Fast-growing Tuitive seeks to put unintuitive programmers in back seat of software, Web design

February 16, 2009

Call center software and e-commerce sites have made many an Indiana tech firm a name and a bundle. The downside is they often leave end users scratching their heads—or worse.

Jonathan Arnold sees big business in cleaning up the confusion caused by programmers, who often put features and functionality ahead of making their product intuitive to use.

Arnold's seven-person firm, Tuitive, is earning a name for itself by making Web sites, software and digital device interfaces more intuitive for the end users. Tuitive's pitch is that happier users will drive more sales for those companies.

Tuitive's approach is paying off for Crowe Horwath, a public accounting and consulting firm that just won a $1.3 million state contract. Crowe hired Tuitive as a subcontractor to help it win the Web portal contract with the Indiana Department of Education. The portal will allow teachers to create and manage lesson plans and curriculum in a new way.

The IDOE cited Crowe's "excellent effort around user interface design and human/computer interaction." Tuitive will analyze the ways teachers interact with computers to help Crowe develop the most user-friendly portal design.

"We don't want them to have to change their life to use the technology," said Arnold, whose firm is housed in a former IPS school at 338 S. Arlington Ave., in Irvington.

Arnold's firm has embraced the concept of "user-centered design," which has strong momentum on the coasts. The philosophy involves painstaking analysis, starting early in the design process, of how users will interact with technology. Even the mood of the user is anticipated.

"We give them a name. We give them a face. It's empathy," said Arnold, 36, an Anderson University graduate.

That's in contrast to the usual approach of rustling up the most technically proficient programmers, who often are narrowly focused on maximizing features or capabilities. That can leave a Web site cluttered with buttons, including many that are rarely clicked, that overwhelm the user.

"It's never weighted as to how it's going to be used," Arnold said. "Human beings don't tend to think in the same way as programmers."

He argues that poor design takes its toll in the business world, where needlessly tedious software can erode job satisfaction of workers who use it on a repetitive basis. That can contribute to higher job turnover and additional training and support costs.

Tuitive has lassoed a number of local contracts, including Bluefish Wireless, which provides wireless phone management services for 20 Fortune 100 companies. It made an e-commerce portal easier to use by eliminating some confusing features, said Joshua Garrett, IT director at Bluefish. "We were able to convert more eyeballs to purchases."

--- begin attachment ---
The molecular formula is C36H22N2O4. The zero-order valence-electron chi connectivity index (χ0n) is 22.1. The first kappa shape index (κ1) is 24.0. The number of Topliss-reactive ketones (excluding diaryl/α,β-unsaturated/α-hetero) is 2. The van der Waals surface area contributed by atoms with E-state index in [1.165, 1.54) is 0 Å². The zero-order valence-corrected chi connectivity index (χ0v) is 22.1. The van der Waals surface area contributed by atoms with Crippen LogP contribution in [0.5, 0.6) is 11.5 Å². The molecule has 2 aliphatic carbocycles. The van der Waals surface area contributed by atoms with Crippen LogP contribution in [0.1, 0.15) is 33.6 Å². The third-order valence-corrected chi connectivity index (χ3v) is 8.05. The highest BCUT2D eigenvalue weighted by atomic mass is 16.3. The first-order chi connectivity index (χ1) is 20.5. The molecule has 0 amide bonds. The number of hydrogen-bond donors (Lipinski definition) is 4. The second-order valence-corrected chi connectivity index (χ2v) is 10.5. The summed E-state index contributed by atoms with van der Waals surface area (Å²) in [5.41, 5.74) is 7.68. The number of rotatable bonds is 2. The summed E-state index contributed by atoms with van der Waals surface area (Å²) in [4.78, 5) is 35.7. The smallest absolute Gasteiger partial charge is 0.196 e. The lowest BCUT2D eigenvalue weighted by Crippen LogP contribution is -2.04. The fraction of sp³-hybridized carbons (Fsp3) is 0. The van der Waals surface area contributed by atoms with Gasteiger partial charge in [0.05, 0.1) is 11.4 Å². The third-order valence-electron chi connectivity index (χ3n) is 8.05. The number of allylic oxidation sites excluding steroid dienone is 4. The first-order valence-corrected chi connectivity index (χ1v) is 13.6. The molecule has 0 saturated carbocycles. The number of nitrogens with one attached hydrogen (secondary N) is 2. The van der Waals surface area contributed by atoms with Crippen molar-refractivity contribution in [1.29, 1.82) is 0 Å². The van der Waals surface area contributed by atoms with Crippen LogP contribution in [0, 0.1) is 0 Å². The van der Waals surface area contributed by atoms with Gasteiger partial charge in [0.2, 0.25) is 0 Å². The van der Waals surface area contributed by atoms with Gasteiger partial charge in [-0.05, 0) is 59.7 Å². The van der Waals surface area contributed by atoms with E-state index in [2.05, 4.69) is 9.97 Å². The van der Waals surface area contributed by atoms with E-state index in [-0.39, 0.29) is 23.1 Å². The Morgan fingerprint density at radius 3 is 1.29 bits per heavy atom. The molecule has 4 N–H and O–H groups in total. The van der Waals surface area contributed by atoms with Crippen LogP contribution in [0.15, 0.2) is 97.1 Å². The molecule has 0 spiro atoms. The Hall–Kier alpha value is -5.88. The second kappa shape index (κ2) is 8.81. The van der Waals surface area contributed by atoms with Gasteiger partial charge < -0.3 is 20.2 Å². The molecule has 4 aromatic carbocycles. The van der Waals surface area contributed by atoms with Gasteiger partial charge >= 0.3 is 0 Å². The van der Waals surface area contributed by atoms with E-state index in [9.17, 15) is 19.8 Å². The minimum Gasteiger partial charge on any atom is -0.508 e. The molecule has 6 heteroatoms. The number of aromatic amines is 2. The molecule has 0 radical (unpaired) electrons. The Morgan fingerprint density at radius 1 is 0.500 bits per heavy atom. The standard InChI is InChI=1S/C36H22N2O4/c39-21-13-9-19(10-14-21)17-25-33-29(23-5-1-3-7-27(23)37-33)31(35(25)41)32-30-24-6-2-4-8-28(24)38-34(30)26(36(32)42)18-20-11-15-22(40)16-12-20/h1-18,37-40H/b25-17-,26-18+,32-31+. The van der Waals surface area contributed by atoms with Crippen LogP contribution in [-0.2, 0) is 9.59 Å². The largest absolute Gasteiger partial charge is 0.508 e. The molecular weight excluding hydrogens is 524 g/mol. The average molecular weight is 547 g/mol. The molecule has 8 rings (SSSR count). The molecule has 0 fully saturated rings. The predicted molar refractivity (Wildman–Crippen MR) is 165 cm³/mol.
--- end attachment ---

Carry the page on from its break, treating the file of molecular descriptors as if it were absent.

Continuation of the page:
Tuitive's first big out-of-state job was for Flixter.com, a movie-centric social networking site.

The business is still small—still measured in how many walls it's had to knock out in the former school to accommodate growth. Sales are projected to approach $1 million this year from about $600,000 in 2008.

Arnold's niche business is the result of years of observation. In the 1990s, he worked for an Indianapolis insurance company, keeping its computers running and trying to prevent employees from dropping dead of despair from the software of the day. He soon created a Web site for the company.

In 1998, he formed his own Web design firm, Descom, the predecessor of Tuitive. Some hired him after they were well along in design, having already blown much of their budgets after running into problems.

"It led to some soul-searching on how technically [a site] was developed," he said.

About three years ago, Arnold became a full disciple of the user-centered design philosophy. He surrounded himself with like-minded believers such as Travis Smith, who majored in psychology in college. Smith was incredulous that the radio on his new Subaru had no obvious button to push for an iPod connection. He boiled down the procedures into a label and pasted it to the radio faceplate. While he was at it, Smith put new labels over other buttons, the way he thought Subaru should have done it to make things more understandable.

"It is only a real feature if it is a usable feature! I could probably make toast on the engine block, too, but Subaru does not advertise toaster functionality," Smith writes on the company's blog.

Arnold, meanwhile, is obsessed over a space heater.

To meetings with prospective clients he lugs a heater that would appear to be a gem of industrial design, with its buttons symmetrically arrayed. Go ahead, he asks—which one would you push to turn it on?

No, it's not the large button as one would think—that's the "turbo" heat button. The control panel was probably designed for the convenience of engineers and for manufacturing ease, he said.

"Why should we even need to read labels? Why should we have to think about it? One of my sayings is, 'Don't make me think.'"

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